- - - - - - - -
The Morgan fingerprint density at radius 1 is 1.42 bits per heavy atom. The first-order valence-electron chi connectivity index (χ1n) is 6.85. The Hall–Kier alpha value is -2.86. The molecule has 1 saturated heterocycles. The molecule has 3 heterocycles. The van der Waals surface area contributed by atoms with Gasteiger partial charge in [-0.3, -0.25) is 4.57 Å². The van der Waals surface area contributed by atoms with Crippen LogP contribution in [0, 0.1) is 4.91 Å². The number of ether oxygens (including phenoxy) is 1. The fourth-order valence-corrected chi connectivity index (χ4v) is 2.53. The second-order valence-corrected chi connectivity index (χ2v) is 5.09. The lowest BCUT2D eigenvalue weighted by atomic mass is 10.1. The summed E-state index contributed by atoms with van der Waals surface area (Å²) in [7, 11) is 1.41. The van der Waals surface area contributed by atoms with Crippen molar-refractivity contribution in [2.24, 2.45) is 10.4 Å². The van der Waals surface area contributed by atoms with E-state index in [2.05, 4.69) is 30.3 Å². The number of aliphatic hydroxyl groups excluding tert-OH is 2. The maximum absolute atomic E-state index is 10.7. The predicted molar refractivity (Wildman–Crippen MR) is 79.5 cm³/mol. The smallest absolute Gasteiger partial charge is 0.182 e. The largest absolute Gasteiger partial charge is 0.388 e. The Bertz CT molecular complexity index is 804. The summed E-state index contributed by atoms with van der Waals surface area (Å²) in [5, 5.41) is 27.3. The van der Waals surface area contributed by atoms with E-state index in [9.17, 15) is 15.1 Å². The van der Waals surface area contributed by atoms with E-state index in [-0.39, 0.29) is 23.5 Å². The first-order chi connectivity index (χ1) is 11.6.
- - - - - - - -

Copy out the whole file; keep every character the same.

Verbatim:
The Morgan fingerprint density at radius 1 is 1.42 bits per heavy atom. The first-order valence-electron chi connectivity index (χ1n) is 6.85. The Hall–Kier alpha value is -2.86. The molecule has 1 saturated heterocycles. The molecule has 3 heterocycles. The van der Waals surface area contributed by atoms with Gasteiger partial charge in [-0.3, -0.25) is 4.57 Å². The van der Waals surface area contributed by atoms with Crippen LogP contribution in [0, 0.1) is 4.91 Å². The number of ether oxygens (including phenoxy) is 1. The fourth-order valence-corrected chi connectivity index (χ4v) is 2.53. The second-order valence-corrected chi connectivity index (χ2v) is 5.09. The lowest BCUT2D eigenvalue weighted by atomic mass is 10.1. The summed E-state index contributed by atoms with van der Waals surface area (Å²) in [7, 11) is 1.41. The van der Waals surface area contributed by atoms with Crippen molar-refractivity contribution in [2.24, 2.45) is 10.4 Å². The van der Waals surface area contributed by atoms with E-state index in [2.05, 4.69) is 30.3 Å². The number of aliphatic hydroxyl groups excluding tert-OH is 2. The maximum absolute atomic E-state index is 10.7. The predicted molar refractivity (Wildman–Crippen MR) is 79.5 cm³/mol. The smallest absolute Gasteiger partial charge is 0.182 e. The largest absolute Gasteiger partial charge is 0.388 e. The Bertz CT molecular complexity index is 804. The summed E-state index contributed by atoms with van der Waals surface area (Å²) in [5, 5.41) is 27.3. The van der Waals surface area contributed by atoms with E-state index in [9.17, 15) is 15.1 Å². The van der Waals surface area contributed by atoms with E-state index in [-0.39, 0.29) is 23.5 Å². The first-order chi connectivity index (χ1) is 11.6.